Friday, March 30, 2007

Corn, wonderful corn

As we all have been tracking corn prices, we know that corn typically trades between $2 and $3 a bushel. Over the last several weeks, prices have been hovering around $4. A bushel of corn for May delivery was trading at $3.74 a bushel today (Friday) on the Chicago Board of Trade.

It looks as if farmers are responding to the increased price (in part, due to ethanol production) with an increased planting. Let's hope the weather holds!


(graphic from the NYTimes)

Tuesday, March 27, 2007

Avian flu in the news

A new article in the NYTimes highlights the probability (NOT possibility) that the avian flu will mutate and infect humans.

Nature reports that:

The first human case of infection with the H5N1 avian influenza virus has been reported by the Ministry of Health in Laos. The cumulative number of human H5N1 infections worldwide on 1 March 2007 was 277, with 167 deaths.

further, their study guide on the 1918 pandemic is sobering indeed.

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Wednesday, March 14, 2007

Birds and Dinosaurs

It's spring break in Happy Valley, and it's a great time to catch up on some reading.

One of my favorite books (which I use in both Avian Biology and the PA Governors School for Agricultural Sciences) is Pat Shipman's Taking Wing. This wonderfully readable book details the discovery, evaluation and interpretation of the Archaeopteryx fossils.
... so ... it was a real treat to finally get my copy of Luis Chiappe's Glorified Dinosaurs: The Origin and Early Evolution of Birds. A wonderfully illustrated and the color photos are fantastic; I can't wait to use it in class. If you like birds (or dinosaurs), this book is definitely for you.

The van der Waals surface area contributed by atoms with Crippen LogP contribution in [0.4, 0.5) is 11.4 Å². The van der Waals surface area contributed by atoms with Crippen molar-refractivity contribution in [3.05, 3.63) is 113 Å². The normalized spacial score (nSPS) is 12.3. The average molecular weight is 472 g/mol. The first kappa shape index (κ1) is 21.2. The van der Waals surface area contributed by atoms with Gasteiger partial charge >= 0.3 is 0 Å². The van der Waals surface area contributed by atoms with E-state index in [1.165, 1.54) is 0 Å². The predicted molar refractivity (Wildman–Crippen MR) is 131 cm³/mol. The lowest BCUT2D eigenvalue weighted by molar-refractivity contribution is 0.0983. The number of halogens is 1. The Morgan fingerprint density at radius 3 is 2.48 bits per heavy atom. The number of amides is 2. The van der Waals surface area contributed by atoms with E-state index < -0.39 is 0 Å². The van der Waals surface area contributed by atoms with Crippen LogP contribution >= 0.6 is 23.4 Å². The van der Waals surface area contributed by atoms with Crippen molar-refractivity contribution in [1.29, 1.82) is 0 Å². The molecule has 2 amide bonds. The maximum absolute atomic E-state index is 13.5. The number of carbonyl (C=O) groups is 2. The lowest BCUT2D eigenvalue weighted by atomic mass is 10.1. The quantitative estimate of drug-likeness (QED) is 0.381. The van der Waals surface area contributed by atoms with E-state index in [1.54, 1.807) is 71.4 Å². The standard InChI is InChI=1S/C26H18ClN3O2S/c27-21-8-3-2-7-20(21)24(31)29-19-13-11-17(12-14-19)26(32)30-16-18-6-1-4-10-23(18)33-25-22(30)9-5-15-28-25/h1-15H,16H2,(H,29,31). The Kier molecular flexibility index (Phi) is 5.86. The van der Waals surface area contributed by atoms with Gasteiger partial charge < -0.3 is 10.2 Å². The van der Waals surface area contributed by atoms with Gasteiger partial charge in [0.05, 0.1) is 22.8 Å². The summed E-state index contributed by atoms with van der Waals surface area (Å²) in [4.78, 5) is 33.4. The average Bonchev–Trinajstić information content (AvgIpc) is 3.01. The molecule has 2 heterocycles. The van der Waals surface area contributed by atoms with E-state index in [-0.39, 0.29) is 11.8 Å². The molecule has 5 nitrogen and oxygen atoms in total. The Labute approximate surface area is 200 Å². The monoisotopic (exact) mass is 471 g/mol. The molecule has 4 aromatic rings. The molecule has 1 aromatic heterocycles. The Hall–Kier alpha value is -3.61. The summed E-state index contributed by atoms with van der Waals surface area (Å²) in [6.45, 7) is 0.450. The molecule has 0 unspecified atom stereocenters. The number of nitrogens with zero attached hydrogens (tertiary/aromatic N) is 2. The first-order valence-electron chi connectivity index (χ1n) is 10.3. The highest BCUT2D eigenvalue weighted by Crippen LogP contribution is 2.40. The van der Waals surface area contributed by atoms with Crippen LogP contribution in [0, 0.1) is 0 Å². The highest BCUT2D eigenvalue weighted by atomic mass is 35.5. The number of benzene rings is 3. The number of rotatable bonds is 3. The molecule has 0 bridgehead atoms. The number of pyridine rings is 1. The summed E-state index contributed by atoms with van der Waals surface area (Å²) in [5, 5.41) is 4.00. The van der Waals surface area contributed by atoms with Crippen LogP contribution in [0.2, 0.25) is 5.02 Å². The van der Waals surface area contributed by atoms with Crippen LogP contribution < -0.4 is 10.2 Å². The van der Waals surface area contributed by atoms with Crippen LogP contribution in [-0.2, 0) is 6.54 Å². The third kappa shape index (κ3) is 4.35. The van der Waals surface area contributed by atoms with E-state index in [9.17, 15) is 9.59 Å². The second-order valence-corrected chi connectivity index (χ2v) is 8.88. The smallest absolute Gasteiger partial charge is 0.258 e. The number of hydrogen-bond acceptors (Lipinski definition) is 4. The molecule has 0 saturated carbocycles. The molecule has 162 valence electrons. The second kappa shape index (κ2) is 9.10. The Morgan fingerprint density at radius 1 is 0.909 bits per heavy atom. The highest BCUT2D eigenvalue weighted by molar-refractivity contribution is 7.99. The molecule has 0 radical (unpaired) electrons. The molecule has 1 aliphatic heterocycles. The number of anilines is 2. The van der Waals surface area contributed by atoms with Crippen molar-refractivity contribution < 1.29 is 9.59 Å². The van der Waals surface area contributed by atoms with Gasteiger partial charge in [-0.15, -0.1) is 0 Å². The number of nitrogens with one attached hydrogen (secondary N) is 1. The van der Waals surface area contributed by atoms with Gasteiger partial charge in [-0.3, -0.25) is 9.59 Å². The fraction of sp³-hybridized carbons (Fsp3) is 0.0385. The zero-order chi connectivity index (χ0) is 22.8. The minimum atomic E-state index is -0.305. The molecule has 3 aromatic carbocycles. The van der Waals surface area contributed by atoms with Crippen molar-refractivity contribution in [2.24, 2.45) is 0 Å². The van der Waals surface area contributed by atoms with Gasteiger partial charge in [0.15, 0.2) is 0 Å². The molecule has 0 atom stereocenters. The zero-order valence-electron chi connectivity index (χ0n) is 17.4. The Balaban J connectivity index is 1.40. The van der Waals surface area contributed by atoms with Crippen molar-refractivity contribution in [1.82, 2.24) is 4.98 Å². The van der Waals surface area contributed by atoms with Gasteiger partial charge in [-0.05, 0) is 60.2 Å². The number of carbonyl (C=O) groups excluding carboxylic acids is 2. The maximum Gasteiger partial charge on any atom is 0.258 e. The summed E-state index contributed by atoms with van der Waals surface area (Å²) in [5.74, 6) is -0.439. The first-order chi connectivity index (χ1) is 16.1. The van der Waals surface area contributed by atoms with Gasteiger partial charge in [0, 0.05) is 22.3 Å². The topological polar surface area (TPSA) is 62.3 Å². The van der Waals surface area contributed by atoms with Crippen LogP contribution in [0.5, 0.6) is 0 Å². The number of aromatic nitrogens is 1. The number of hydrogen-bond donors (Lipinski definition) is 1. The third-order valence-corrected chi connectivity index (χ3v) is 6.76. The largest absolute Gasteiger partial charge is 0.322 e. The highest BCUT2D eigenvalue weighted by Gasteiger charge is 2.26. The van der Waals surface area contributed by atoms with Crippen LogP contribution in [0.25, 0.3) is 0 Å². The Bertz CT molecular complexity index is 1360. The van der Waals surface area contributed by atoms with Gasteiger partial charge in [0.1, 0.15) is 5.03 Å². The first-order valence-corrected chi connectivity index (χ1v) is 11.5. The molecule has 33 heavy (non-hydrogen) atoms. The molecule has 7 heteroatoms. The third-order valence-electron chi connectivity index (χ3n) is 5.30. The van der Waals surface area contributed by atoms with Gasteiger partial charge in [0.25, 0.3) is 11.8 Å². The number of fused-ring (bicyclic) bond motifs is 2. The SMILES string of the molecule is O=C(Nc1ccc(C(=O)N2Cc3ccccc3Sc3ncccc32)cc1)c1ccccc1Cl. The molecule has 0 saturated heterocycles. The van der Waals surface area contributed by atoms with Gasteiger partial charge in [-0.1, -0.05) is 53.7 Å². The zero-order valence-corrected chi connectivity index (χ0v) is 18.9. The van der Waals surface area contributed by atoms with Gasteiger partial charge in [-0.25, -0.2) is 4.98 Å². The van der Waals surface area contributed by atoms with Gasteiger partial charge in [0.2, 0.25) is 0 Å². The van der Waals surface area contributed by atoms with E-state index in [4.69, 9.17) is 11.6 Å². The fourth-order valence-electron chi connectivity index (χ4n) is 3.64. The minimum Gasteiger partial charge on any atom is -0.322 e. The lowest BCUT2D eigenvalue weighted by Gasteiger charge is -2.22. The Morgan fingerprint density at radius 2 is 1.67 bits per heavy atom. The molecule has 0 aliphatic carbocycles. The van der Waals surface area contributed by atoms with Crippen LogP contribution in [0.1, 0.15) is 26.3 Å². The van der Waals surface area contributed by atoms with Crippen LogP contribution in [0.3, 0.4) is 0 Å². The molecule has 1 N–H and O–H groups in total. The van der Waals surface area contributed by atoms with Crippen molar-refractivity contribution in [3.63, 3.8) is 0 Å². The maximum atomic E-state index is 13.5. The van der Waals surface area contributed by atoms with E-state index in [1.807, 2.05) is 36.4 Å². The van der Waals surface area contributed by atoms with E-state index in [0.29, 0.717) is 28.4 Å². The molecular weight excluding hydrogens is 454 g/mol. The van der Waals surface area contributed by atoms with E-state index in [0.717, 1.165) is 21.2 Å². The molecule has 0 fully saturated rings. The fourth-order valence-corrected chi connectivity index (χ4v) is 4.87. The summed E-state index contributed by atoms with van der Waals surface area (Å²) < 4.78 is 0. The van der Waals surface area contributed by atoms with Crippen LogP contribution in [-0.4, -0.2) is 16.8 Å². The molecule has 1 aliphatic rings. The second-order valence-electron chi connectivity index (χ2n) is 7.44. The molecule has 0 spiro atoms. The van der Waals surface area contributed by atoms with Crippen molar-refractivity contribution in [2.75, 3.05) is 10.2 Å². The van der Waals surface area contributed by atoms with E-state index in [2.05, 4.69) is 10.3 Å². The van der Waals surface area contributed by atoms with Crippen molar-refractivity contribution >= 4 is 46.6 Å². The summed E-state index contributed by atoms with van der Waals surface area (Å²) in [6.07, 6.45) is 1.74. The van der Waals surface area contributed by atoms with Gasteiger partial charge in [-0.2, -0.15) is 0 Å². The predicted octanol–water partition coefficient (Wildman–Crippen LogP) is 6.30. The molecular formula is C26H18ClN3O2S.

It was also a wonderful coincidence to simultaneously see Chris Organ's new paper in Nature, Origin of avian genome size and structure in non-avian dinosaurs. More technical, perhaps, but with some interesting insights!

and... who says professors do nothing during spring break!?!?

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Friday, March 9, 2007

Manager resources

Webwise, there are many resources to find (legitimate) management (re)sources. e.g., Free Management Library .

However, the sine qua non of the managerial lifestyle, is the management text! These books go through surges and resurgences .. usually based on their appearance in assorted M.B.A. programs!

A few of my favorites are (not in order):

... as you can see, I've been highly influenced by eastern philosophies. These are the books I return to time after time. Having said that, I am currently enjoying The No Asshole Rule by Robert Sutton. The sub-title says it all: "Building a civilized workplace and surviving one that isn't".

How about you?? What are your top 5??

[cross-posted at gfb.log]

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